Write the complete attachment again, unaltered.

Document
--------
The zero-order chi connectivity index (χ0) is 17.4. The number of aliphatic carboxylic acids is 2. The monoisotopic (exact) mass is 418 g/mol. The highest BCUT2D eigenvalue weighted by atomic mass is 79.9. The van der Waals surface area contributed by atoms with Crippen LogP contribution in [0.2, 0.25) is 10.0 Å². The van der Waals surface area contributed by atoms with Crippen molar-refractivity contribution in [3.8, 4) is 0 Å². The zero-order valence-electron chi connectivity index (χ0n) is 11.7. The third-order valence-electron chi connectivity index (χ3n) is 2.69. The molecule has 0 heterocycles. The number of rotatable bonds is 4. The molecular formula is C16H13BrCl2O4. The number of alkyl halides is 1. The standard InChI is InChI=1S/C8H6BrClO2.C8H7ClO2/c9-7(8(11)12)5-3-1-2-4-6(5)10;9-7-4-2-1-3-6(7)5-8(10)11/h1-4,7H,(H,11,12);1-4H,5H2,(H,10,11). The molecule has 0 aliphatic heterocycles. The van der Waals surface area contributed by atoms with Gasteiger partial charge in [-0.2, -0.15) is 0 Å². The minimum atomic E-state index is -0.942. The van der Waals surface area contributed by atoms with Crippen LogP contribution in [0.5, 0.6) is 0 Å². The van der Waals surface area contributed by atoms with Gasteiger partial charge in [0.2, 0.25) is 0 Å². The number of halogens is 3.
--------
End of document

The zero-order chi connectivity index (χ0) is 17.4. The number of aliphatic carboxylic acids is 2. The monoisotopic (exact) mass is 418 g/mol. The highest BCUT2D eigenvalue weighted by atomic mass is 79.9. The van der Waals surface area contributed by atoms with Crippen LogP contribution in [0.2, 0.25) is 10.0 Å². The van der Waals surface area contributed by atoms with Crippen molar-refractivity contribution in [3.8, 4) is 0 Å². The zero-order valence-electron chi connectivity index (χ0n) is 11.7. The third-order valence-electron chi connectivity index (χ3n) is 2.69. The molecule has 0 heterocycles. The number of rotatable bonds is 4. The molecular formula is C16H13BrCl2O4. The number of alkyl halides is 1. The standard InChI is InChI=1S/C8H6BrClO2.C8H7ClO2/c9-7(8(11)12)5-3-1-2-4-6(5)10;9-7-4-2-1-3-6(7)5-8(10)11/h1-4,7H,(H,11,12);1-4H,5H2,(H,10,11). The molecule has 0 aliphatic heterocycles. The van der Waals surface area contributed by atoms with Gasteiger partial charge in [-0.2, -0.15) is 0 Å². The minimum atomic E-state index is -0.942. The van der Waals surface area contributed by atoms with Crippen LogP contribution in [0.5, 0.6) is 0 Å². The van der Waals surface area contributed by atoms with Gasteiger partial charge in [0.2, 0.25) is 0 Å². The number of halogens is 3.